Intelligent user interfaces aim to improve the interaction between computer systems and human users by means of artificial intelligence. The systems support and complement different types of abilities that are normally unavailable in the context of human-only cognition. Previous work has found that humans do not always make the best possible decisions when working together with computer systems. By designing and deploying improved forms of support for interactive collaboration between human decision makers and systems, we can enable decision making processes that better leverage the strengths of both collaborators. More generally this topic can be characterized by exploring how to make the interaction between computers and people smarter and more productive, which may leverage solutions from human-computer interaction, data mining, natural language processing, information visualization, and knowledge representation and reasoning.

Topics include (but are not limited to):

  • Adaptive personal virtual assistants (e.g., interaction with social robots)
  • Adapting natural interaction (e.g., natural language, speech, gesture)
  • Intelligent user interfaces based on sensor data (UIs for cars, fridges, etc.)
  • Multi-modal interfaces (speech, gestures, eye gaze, face, physiological info, etc.)
  • Intelligent wearable and mobile interfaces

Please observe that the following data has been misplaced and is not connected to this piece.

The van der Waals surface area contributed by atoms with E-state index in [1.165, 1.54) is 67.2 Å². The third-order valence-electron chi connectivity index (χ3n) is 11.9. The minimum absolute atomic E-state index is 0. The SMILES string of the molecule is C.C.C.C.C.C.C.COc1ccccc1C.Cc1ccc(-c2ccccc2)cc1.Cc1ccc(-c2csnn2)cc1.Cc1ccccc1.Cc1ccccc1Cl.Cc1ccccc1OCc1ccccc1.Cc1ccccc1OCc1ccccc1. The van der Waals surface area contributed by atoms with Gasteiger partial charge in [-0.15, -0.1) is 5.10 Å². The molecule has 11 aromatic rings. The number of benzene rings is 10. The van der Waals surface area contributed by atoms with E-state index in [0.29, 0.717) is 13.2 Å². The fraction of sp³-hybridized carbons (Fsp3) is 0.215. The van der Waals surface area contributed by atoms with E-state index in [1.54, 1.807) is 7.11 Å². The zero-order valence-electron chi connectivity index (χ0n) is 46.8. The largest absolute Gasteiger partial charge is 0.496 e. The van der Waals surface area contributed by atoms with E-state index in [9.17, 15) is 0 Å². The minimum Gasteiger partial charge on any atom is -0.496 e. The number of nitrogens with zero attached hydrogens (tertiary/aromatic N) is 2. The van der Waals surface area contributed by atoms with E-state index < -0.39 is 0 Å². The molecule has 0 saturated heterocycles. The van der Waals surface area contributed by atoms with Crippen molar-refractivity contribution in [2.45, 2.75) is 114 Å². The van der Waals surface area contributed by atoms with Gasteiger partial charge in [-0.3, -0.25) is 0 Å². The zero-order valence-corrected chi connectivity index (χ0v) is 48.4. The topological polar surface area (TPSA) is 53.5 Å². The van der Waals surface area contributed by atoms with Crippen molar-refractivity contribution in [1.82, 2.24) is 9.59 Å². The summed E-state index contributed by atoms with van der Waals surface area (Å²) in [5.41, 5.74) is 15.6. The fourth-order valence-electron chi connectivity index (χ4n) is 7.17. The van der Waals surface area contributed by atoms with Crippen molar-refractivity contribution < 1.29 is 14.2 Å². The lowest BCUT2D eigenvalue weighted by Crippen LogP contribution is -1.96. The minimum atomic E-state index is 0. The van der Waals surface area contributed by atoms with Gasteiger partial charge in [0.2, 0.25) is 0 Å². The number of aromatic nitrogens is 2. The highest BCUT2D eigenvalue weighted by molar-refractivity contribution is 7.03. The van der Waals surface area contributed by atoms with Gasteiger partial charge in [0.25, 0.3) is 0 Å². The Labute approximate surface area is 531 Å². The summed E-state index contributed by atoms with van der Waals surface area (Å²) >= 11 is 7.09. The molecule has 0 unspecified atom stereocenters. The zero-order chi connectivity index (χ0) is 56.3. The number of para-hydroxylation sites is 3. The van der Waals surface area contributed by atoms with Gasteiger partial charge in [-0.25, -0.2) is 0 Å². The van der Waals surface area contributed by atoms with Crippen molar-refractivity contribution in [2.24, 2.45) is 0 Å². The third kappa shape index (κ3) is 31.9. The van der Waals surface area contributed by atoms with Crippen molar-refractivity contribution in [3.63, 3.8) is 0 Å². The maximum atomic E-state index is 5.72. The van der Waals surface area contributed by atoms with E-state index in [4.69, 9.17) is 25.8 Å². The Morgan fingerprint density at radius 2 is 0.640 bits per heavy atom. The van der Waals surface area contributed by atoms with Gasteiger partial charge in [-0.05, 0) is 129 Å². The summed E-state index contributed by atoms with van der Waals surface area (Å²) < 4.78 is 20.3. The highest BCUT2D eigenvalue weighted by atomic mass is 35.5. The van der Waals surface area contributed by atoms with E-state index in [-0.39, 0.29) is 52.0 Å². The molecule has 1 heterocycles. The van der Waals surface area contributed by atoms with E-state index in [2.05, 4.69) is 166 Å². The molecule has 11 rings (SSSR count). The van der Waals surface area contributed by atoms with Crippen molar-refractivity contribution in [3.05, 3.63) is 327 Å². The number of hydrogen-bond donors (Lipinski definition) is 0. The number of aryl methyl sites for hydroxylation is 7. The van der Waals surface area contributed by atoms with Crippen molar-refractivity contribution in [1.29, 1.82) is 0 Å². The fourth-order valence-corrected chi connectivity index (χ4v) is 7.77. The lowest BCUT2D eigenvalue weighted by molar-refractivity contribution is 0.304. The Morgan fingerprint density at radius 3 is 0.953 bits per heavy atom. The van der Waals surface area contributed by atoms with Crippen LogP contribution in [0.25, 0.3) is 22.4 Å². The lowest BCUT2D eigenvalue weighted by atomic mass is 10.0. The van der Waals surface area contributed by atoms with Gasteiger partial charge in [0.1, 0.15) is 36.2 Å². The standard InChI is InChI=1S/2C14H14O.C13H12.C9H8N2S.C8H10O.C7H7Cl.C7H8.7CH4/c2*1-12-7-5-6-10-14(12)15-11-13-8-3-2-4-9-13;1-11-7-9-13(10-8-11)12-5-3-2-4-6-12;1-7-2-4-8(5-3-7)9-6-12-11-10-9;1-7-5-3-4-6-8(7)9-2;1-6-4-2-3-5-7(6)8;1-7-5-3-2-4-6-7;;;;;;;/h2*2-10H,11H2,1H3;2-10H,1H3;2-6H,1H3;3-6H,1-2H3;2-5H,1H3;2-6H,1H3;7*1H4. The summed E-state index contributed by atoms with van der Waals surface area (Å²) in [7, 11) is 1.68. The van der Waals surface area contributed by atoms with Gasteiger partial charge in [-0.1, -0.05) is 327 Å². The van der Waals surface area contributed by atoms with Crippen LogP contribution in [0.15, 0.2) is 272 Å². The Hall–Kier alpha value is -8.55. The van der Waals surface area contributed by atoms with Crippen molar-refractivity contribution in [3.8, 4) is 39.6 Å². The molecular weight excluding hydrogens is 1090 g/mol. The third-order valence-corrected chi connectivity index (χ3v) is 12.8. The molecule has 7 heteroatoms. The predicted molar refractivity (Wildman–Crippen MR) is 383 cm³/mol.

• Smart environments and tangible computing
  • Transparency and control of decision support systems (e.g., semi-autonomous systems)
  • Explainable intelligent user interfaces
  • Affective and aesthetic interfaces
  • Tailored persuasion and argumentation interfaces
  • Tailored decision support (e.g., over- and under-reliance in uncertain domains)
  • Adaptive information visualization
  • Scalability of intelligent user interfaces to access huge datasets
  • User-centric studies of interactions with intelligent user interfaces
  • Novel datasets and use cases for intelligent user interfaces
  • Evaluations of intelligent user interfaces

Personalized Social Web

The social web is continuously growing and social platforms are a fundamental part of our life. Mediated communication is becoming the primary form of communication for young people, and adults follow in increasing numbers. Online communication is increasingly enriched by the use of memes, pictures, audio and video, though language (textual and oral) remains a fundamental tool with which people interact, convey their opinions, construct and determine their social identity. Lifelogging data (e.g., health, fitness, food) is growing as well on the social web. This type of personal information source, gathered for private use through personal devices, is now often shared in online communities.
These trends open new challenges for research: how to harness the power of collective intelligence and quantified self data in online social platforms to identify social identities, how to exploit continuous feedback threads, and how to improve the individual user experience on the social web.